If your Mac has become frustratingly slow, there are a number of ways to increase the efficiency and productivity of your system. Here, we’ll tell you about some of the useful tips to speed up Mac. Using these tips, you can easily boost the performance of your Mac and reclaim hard-drive space. Let’s have a look.
Tips to Speed Up Mac
Add More RAM
While you open your MacBook to replace its hard drive, take the opportunity to add more memory. Just like to replace a hard drive, you can add more RAM and it is a straightforward process.
First of all, you need to search for the right type of memory for your specific MacBook model. Well, the brand doesn’t matter much; just make sure to buy the right amount, type, and speed. Apple has a useful support page that shows the memory specifications for an array of models along with an illustrated guide to replacing the memory.
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Replace Your Mac Hard Drive With an SSD
The next tip to speed up Mac is to replace your Mac hard drive with an SSD. If you’re moving from a traditional spinning hard drive to a solid-state drive (SSD), then this is the best thing you can do to improve the efficiency of an old MacBook.
Clean Your Mac’s Hard Drive
Sometimes, all your MacBook needs is a data clean-up. Over the past few years, you’ve probably cluttered your system with files and applications you no longer use or need. Continue reading to speed up Mac.
Clean Up Applications You’re Still Using
While installing an app on your Mac, the software arrives as part of a package of files, including permissions that tell OS X which users can do what things with specific files. Over the time, all these permissions can get changed, resulting in your Mac lagging, crashing or freezing. You need to repair these disk permissions, in the most basic terms, amounts to reshuffling and re-dealing these permissions so that they return to their correct place. To address this, OS X has a built-in tool dubbed Disk Utility that does just the trick. Well, this way you can speed up Mac.
Uninstall Unwanted Mac Apps
It’s often a good idea to start removing apps that you really don’t use. To begin with, let’s look in the Applications and Downloads folders. If there are apps you’re no longer in use, you can move them to the Trash to gain some hard-drive space. It’s often a good idea to start removing apps that you really don’t use. It’s often a good idea to start removing apps that you really don’t use.
There are files associated with every application you install, however, and they are left behind when you simply move an application to the Trash. Since Mac OS X doesn’t have a built-in uninstaller, AppZapper can uninstall apps and other related files. It’s free for the first five zaps, after that you’ll need to pay $12.95.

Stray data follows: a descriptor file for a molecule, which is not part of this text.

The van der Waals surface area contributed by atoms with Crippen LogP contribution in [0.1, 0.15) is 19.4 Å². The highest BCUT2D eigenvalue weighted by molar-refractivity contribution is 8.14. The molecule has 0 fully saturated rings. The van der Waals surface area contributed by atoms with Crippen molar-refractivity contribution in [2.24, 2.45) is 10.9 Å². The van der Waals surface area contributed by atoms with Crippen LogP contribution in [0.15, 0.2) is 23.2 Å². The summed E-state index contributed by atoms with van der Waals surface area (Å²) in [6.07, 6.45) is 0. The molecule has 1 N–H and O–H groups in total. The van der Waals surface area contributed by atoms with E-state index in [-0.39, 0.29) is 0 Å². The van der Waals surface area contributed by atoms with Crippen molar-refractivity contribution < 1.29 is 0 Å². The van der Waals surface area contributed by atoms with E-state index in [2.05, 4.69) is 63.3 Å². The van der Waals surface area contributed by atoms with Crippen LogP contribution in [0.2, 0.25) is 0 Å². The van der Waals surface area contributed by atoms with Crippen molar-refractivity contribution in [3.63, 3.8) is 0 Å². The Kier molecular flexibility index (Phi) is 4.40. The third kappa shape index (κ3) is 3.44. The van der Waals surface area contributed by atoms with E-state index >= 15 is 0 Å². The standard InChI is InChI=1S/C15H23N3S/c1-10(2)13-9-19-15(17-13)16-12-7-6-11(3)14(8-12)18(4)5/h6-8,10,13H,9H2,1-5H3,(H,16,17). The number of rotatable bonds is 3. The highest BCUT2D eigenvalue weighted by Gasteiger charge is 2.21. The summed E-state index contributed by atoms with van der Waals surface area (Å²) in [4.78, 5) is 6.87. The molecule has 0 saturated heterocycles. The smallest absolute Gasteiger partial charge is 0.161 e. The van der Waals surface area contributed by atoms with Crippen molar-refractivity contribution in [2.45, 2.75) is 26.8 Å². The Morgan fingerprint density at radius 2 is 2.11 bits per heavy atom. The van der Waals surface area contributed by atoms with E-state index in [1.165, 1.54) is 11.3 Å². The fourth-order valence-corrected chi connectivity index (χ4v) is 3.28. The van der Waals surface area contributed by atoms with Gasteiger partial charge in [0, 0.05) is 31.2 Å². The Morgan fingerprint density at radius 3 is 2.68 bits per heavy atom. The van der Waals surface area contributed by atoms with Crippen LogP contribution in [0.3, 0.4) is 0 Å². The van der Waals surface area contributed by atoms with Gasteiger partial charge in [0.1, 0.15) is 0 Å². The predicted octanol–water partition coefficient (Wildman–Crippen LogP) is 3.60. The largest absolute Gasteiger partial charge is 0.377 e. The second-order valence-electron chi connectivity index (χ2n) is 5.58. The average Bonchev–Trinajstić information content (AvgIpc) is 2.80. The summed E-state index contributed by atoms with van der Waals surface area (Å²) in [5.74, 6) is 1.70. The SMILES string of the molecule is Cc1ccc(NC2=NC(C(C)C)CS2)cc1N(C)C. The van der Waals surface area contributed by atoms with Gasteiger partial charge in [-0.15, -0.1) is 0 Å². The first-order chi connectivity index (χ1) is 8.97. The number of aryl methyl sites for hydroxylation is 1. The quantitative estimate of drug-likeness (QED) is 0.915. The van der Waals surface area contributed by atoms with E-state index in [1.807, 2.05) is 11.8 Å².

Remove Unnecessary Files
It’s time to search for the files cluttering your drive. A full hard drive takes time to respond, to load, and to display files. You can use Finder to search for those unused files. To do so, open Finder and select the volume you’d like to search. Next, navigate to File > Find and click on the Kind pull-down menu and select Other. Once the Select a search attribute window opens, you can check the box for File Size, uncheck any other boxes, and click on the OK button. You can then delete any file that show up on the list that you no longer need or move them to an external drive at the very least. This way you can speed up Mac.
Find out Which Apps Are Using the Most Resources
Some apps are power hungry than others, and sometimes apps have issues that cause them to grab more than their fair share of your system resources. If your Mac doesn’t work multitasking properly, there is an easy way to see which of your open apps is using the most system resources. Just launch the Activity Monitor if you want to see which apps are using up your machine resources. The numbers are constantly fluctuating, but they show you the amount of CPU and memory resources each app is using.
Keep Current With OS X
Apple introduces new OS X versions as free upgrades, so there’s no reason not to stay current. New versions of OS X include performance enhancements and security improvements to keep your Mac running smoothly. You can check periodically with the Updates tab of the Mac App Store for OS X updates and don’t avoid notifications or updates that are ready to install.
Manage Your Startup Items
Well, when your Mac boots up, it runs a lot of unnecessary apps. But it’s quite easy to take control of it. Just go to System Preferences > Users & Groups and then click on the Login Items tab to see a list of the apps that open when you boot your Mac. Once done, you can highlight the apps you don’t want to open at startup and click on the minus-sign button below the list of apps.
So, these were some of the useful tips to speed up Mac.
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